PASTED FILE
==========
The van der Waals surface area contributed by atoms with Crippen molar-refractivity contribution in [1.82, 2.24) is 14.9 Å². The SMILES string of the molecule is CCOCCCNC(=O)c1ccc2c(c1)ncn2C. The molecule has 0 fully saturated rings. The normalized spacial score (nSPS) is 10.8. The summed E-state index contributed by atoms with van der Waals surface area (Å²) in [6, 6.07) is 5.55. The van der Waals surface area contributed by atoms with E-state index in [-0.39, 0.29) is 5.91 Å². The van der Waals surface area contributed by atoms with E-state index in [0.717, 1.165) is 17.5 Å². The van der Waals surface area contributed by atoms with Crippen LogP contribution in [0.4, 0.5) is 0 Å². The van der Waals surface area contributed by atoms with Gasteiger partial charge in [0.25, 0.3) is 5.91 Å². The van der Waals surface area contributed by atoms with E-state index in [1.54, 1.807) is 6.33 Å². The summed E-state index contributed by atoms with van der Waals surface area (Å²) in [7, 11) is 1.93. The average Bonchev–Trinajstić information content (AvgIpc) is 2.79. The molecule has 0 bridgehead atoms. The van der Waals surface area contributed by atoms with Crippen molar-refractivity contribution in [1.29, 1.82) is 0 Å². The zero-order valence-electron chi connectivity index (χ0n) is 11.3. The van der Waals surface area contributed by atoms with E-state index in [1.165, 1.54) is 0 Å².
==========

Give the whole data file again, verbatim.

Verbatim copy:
The van der Waals surface area contributed by atoms with Crippen molar-refractivity contribution in [1.82, 2.24) is 14.9 Å². The SMILES string of the molecule is CCOCCCNC(=O)c1ccc2c(c1)ncn2C. The molecule has 0 fully saturated rings. The normalized spacial score (nSPS) is 10.8. The summed E-state index contributed by atoms with van der Waals surface area (Å²) in [6, 6.07) is 5.55. The van der Waals surface area contributed by atoms with E-state index in [-0.39, 0.29) is 5.91 Å². The van der Waals surface area contributed by atoms with E-state index in [0.717, 1.165) is 17.5 Å². The van der Waals surface area contributed by atoms with Crippen LogP contribution in [0.4, 0.5) is 0 Å². The van der Waals surface area contributed by atoms with Gasteiger partial charge in [0.25, 0.3) is 5.91 Å². The van der Waals surface area contributed by atoms with E-state index in [1.54, 1.807) is 6.33 Å². The summed E-state index contributed by atoms with van der Waals surface area (Å²) in [7, 11) is 1.93. The average Bonchev–Trinajstić information content (AvgIpc) is 2.79. The molecule has 0 bridgehead atoms. The van der Waals surface area contributed by atoms with Crippen molar-refractivity contribution in [1.29, 1.82) is 0 Å². The zero-order valence-electron chi connectivity index (χ0n) is 11.3. The van der Waals surface area contributed by atoms with E-state index in [1.165, 1.54) is 0 Å².